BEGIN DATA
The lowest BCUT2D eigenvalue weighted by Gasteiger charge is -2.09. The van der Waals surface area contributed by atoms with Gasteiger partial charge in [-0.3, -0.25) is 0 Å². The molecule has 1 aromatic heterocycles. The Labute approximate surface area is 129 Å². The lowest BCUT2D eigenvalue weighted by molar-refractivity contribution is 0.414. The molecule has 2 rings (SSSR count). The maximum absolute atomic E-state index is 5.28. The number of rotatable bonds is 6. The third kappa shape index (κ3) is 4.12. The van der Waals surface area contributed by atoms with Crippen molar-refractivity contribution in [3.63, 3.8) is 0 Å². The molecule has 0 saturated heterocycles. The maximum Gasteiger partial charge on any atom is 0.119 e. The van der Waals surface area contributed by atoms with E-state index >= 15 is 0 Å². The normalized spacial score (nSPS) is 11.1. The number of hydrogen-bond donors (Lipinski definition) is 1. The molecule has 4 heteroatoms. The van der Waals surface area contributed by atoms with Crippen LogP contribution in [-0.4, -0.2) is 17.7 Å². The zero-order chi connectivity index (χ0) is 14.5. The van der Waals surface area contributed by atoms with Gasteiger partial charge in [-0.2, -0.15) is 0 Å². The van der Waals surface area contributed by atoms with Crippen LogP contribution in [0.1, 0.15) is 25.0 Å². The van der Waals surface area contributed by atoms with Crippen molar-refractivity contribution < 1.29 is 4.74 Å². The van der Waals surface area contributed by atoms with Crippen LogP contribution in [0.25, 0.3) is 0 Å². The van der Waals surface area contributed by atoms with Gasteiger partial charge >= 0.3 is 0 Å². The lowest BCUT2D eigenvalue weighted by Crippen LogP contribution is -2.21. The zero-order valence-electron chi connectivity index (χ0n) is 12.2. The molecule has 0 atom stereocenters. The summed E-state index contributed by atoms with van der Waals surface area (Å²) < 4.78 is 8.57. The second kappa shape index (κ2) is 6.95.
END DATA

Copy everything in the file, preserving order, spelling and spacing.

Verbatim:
The lowest BCUT2D eigenvalue weighted by Gasteiger charge is -2.09. The van der Waals surface area contributed by atoms with Gasteiger partial charge in [-0.3, -0.25) is 0 Å². The molecule has 1 aromatic heterocycles. The Labute approximate surface area is 129 Å². The lowest BCUT2D eigenvalue weighted by molar-refractivity contribution is 0.414. The molecule has 2 rings (SSSR count). The maximum absolute atomic E-state index is 5.28. The number of rotatable bonds is 6. The third kappa shape index (κ3) is 4.12. The van der Waals surface area contributed by atoms with Crippen molar-refractivity contribution in [3.63, 3.8) is 0 Å². The molecule has 0 saturated heterocycles. The maximum Gasteiger partial charge on any atom is 0.119 e. The van der Waals surface area contributed by atoms with E-state index >= 15 is 0 Å². The normalized spacial score (nSPS) is 11.1. The number of hydrogen-bond donors (Lipinski definition) is 1. The molecule has 4 heteroatoms. The van der Waals surface area contributed by atoms with Crippen LogP contribution in [-0.4, -0.2) is 17.7 Å². The zero-order chi connectivity index (χ0) is 14.5. The van der Waals surface area contributed by atoms with Gasteiger partial charge in [-0.2, -0.15) is 0 Å². The van der Waals surface area contributed by atoms with Crippen LogP contribution in [0.1, 0.15) is 25.0 Å². The van der Waals surface area contributed by atoms with Crippen molar-refractivity contribution < 1.29 is 4.74 Å². The van der Waals surface area contributed by atoms with Crippen LogP contribution in [0.25, 0.3) is 0 Å². The van der Waals surface area contributed by atoms with Gasteiger partial charge >= 0.3 is 0 Å². The lowest BCUT2D eigenvalue weighted by Crippen LogP contribution is -2.21. The zero-order valence-electron chi connectivity index (χ0n) is 12.2. The molecule has 0 atom stereocenters. The summed E-state index contributed by atoms with van der Waals surface area (Å²) < 4.78 is 8.57. The second kappa shape index (κ2) is 6.95.